Prince v. Hurley

Filing 3

MEMORANDUM AND ORDER: IT IS HEREBY ORDERED that petitioner shall show cause, in writing and no later than thirty days from the date of this Order, why this action should not be dismissed as time-barred. IT IS FURTHER ORDERED that if petitioner fails to comply with this Order, this action will be dismissed. Signed by District Judge John A. Ross on 10/9/15. (JAB)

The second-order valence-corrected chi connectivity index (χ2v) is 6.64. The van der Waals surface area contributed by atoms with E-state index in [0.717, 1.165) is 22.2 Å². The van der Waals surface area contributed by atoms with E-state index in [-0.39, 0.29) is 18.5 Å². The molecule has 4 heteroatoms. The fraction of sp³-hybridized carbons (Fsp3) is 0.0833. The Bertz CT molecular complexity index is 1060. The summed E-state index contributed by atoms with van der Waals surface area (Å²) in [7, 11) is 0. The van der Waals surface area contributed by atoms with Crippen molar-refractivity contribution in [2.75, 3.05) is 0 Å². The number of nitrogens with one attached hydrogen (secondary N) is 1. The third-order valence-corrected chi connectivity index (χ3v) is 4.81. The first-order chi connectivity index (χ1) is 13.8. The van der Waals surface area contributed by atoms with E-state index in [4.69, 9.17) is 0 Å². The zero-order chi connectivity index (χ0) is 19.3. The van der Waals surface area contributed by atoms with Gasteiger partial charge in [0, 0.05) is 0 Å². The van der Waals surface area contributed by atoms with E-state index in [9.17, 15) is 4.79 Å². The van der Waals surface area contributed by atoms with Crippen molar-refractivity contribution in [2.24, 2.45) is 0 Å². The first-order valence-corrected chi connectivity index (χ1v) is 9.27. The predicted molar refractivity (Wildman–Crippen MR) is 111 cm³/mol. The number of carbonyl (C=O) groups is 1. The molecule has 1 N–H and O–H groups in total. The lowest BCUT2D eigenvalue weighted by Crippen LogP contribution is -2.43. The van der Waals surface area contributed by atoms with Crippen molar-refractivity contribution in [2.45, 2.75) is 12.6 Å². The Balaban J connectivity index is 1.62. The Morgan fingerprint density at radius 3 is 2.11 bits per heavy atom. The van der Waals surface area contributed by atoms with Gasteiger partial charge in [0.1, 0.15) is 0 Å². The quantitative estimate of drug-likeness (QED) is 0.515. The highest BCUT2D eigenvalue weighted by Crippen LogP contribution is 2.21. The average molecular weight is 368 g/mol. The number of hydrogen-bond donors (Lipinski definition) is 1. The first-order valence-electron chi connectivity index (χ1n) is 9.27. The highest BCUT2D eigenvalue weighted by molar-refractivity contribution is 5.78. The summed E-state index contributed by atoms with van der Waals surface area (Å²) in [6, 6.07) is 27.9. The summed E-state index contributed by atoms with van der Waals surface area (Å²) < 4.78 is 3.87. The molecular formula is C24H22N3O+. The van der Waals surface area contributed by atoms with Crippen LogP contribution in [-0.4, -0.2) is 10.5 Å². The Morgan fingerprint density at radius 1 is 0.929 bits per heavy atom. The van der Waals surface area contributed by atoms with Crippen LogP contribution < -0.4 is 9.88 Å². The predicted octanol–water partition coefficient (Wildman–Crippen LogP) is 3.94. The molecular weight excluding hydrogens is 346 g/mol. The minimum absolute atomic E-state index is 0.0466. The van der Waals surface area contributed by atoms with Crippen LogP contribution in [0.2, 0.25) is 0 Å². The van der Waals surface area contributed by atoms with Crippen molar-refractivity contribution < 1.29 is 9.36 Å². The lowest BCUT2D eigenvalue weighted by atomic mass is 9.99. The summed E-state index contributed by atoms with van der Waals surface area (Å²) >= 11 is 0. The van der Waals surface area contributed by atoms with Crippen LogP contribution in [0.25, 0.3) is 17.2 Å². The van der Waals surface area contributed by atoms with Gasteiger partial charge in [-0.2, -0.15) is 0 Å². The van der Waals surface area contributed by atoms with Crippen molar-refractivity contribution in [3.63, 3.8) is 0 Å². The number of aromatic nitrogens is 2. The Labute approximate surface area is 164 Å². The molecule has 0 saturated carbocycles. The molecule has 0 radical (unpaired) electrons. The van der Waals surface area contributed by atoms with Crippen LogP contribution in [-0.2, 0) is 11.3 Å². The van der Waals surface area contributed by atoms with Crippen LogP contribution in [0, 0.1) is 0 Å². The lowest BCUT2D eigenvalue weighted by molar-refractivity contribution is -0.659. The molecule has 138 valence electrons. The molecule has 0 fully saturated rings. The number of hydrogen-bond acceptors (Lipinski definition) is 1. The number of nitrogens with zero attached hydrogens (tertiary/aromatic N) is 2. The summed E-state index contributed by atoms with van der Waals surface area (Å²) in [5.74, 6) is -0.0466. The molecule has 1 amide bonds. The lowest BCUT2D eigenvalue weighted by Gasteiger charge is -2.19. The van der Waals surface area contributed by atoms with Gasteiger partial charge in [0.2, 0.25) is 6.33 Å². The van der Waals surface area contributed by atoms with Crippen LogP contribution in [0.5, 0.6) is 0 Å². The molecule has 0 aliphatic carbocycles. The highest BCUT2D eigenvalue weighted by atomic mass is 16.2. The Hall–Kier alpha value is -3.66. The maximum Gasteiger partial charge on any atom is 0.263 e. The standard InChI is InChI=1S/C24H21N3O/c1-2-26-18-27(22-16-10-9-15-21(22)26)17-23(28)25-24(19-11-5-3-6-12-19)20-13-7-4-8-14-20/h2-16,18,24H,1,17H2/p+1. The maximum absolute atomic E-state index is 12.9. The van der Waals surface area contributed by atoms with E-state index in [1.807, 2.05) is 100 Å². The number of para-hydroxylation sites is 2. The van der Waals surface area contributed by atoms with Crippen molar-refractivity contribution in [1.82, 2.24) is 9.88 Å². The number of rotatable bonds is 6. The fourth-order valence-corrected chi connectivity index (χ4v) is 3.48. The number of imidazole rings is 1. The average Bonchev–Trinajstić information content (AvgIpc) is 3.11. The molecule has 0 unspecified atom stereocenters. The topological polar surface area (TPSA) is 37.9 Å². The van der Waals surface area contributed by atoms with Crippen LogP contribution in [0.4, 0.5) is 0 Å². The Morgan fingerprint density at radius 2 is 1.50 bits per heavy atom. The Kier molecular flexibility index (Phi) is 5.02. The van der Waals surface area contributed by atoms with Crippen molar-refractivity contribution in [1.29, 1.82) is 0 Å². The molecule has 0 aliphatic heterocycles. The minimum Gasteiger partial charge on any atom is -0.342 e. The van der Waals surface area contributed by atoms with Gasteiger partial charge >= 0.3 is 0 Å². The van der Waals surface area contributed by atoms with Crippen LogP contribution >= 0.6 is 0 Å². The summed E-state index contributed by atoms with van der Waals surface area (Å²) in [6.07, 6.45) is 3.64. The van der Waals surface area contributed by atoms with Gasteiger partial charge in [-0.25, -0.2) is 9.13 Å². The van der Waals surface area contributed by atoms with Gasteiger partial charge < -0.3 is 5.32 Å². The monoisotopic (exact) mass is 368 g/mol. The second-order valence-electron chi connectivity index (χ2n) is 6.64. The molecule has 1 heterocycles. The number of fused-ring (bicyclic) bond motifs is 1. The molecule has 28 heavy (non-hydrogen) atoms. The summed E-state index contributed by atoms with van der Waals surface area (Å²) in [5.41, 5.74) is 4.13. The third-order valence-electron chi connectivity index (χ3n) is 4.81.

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UNITED STATES DISTRICT COURT EASTERN DISTRICT OF MISSOURI EASTERN DIVISION BARTON PRINCE, Petitioner, v. JAMES HURLEY, Respondent. ) ) ) ) ) ) ) ) ) No. 4:15CV1451 DDN MEMORANDUM AND ORDER This matter is before the Court on petitioner=s application for writ of habeas corpus pursuant to 28 U.S.C. § 2254. The petition appears to be barred by § 2254’s one-year limitations period, and the Court will order petitioner to show cause why the petition should not be dismissed. Background Petitioner, Barton Prince, entered a guilty plea in the Circuit Court of St. Charles County to three counts of child molestation, nine counts of statutory sodomy, and one count of statutory rape on March 13, 2012. On that same date, the Circuit Court for St. Charles County sentenced petitioner to concurrent sentences of seven years on each of the child molestation, statutory rape, and second degree statutory sodomy counts, and thirteen years on the remaining counts (which were first degree felony counts), to run concurrently. Id. Petitioner did not file a direct appeal.1 Petitioner filed a motion to vacate his sentence, brought pursuant to Missouri Supreme Court Rule 24.035, on September 4, 2012.2 Prince v. State, No. 1211-CC00856 (11th Judicial 1 Petitioner agreed to waive his right to appeal in his plea agreement. Peitioner was delivered to the Department of Corrections on March 22, 2012. Although counsel was appointed to petitioner, after discussing his options with counsel, appellant filed his voluntary dismissal of his case two days before his motion to vacate was due to the Court. 2 1 Circuit, St. Charles County). Petitioner voluntarily dismissed his motion to vacate on February 11, 2013. Id. On October 28, 2013, petitioner filed a second motion to vacate his sentence, pursuant to Rule 24.035. Prince v. State, No. 1311-CC01081 (11th Judicial Circuit, St. Charles County). The motion court again appointed counsel to represent petitioner; however, almost immediately, petitioner’s new counsel filed a motion to rescind the appointment asserting that because petitioner had voluntarily dismissed his prior motion to vacate, his new motion was successive. On February 5, 2014, private counsel for petitioner filed an entry of appearance. Petitioner’s new counsel argued that counsel in the first post-conviction proceeding had abandoned petitioner. A hearing was held by the motion court on February 22, 2014, wherein petitioner’s first post-conviction counsel testified. On June 24, 2014, the motion Court denied petitioner’s abandonment of counsel defense and dismissed petitioner’s motion to vacate as successive. Petitioner appealed the denial to the Missouri Court of Appeals. See Prince v. State, No. ED101813 (Mo.Ct.App. 2015). The Court of Appeals affirmed the motion court’s ruling on September 1, 2015, and issued its mandate on September 23, 2015. Id. Petitioner filed his federal writ of habeas corpus, pursuant to 28 U.S.C. § 2254 by placing the current application in the mail on September 20, 2015. Discussion Under 28 U.S.C. § 2244(d): (1) A 1-year period of limitation shall apply to an application for a writ of habeas corpus by a person in custody pursuant to the judgment of a State court. The limitation period shall run from the latest of-(A) the date on which the judgment became final by the conclusion of direct review or the expiration of the time for seeking such review; 2 (B) the date on which the impediment to filing an application created by State action in violation of the Constitution or laws of the United States is removed, if the applicant was prevented from filing by such State action; (C) the date on which the constitutional right asserted was initially recognized by the Supreme Court, if the right has been newly recognized by the Supreme Court and made retroactively applicable to cases on collateral review; or (D) the date on which the factual predicate of the claim or claims presented could have been discovered through the exercise of due diligence. (2) The time during which a properly filed application for State post-conviction or other collateral review with respect to the pertinent judgment or claim is pending shall not be counted toward any period of limitation under this subsection. Pursuant to 28 U.S.C. § 2244(d), a petitioner has one year from the date his judgment of conviction becomes final within which to file a petition for writ of habeas corpus. Where, as here, a Missouri petitioner does not file a direct appeal, his judgment becomes final upon expiration of the time within which he may file a notice of appeal, or within ten days of the date of his sentence. Mo. S. Ct. R. 81.04. Accordingly, petitioner’s judgment of conviction became final on March 23, 2012. Petitioner filed his first motion for post-conviction relief on September 4, 2012, and it was pending until he voluntarily dismissed his case on February 11, 2013. 3 During the time the case was pending, the statute was of limitations was tolled. However, the period between the finality of his judgment and the application for post-conviction relief must be counted toward the one-year 3 It is not entirely clear that the one-year limitations period should be tolled during the pendency of post-conviction proceedings that end in a voluntary dismissal. However, the Court will give petitioner the benefit of the doubt, pursuant to the holding in Williams v. Bruton, 299 F.3d 981, 982-83 (8th Cir. 2002) (“Although we have not answered the question directly, those circuit courts that have addressed it have concluded that the application is ‘pending’ (and thus the limitations period is tolled) during the appeal period, even if the petitioner does not appeal.”). 3 limitations period. See Maghee v. Ault, 410 F.3d 473, 475 (8th Cir. 2005); Curtiss v. Mount Pleasant Corr. Facility, 338 F.3d 851, 854 (8th Cir. 2003). As such, petitioner accrued one-hundred sixty-five (165) days toward the limitations period during this time period. On October 28, 2013, petitioner filed his second post-conviction motion to vacate. The motion was denied on June 24, 2014, and petitioner immediately appealed. The appeal was not complete until the mandate issued on September 23, 2015. The one-year limitations period was tolled during the entire pendency of petitioner’s post-conviction proceedings, that is, from October 28, 2013 through September 23, 2015. See Payne v. Kemna, 441 F.3d 570, 572 (8th Cir. 2006) (post-conviction relief proceedings final on issuance of the mandate). However, the matter was not tolled between February 11, 2013 and October 28, 2013, between the time he voluntarily dismissed his first post-conviction relief motion and filed his second. During this time period, two-hundred and fifty-nine (259) days passed. The instant petition has been filed four-hundred and twenty-four (424) days after petitioner=s state court judgment of conviction became final. As a result, the Court will order petitioner to show cause why the petition should not be dismissed as time-barred. See Day v. McDonough, 126 S. Ct. 1675, 1684 (2006) (district court must give notice to petitioner before sua sponte dismissing petition as time-barred). Accordingly, IT IS HEREBY ORDERED that petitioner shall show cause, in writing and no later than thirty days from the date of this Order, why this action should not be dismissed as time-barred. 4 IT IS FURTHER ORDERED that if petitioner fails to comply with this Order, this action will be dismissed. Dated this 9th day of October, 2015. JOHN A. ROSS UNITED STATES DISTRICT JUDGE 5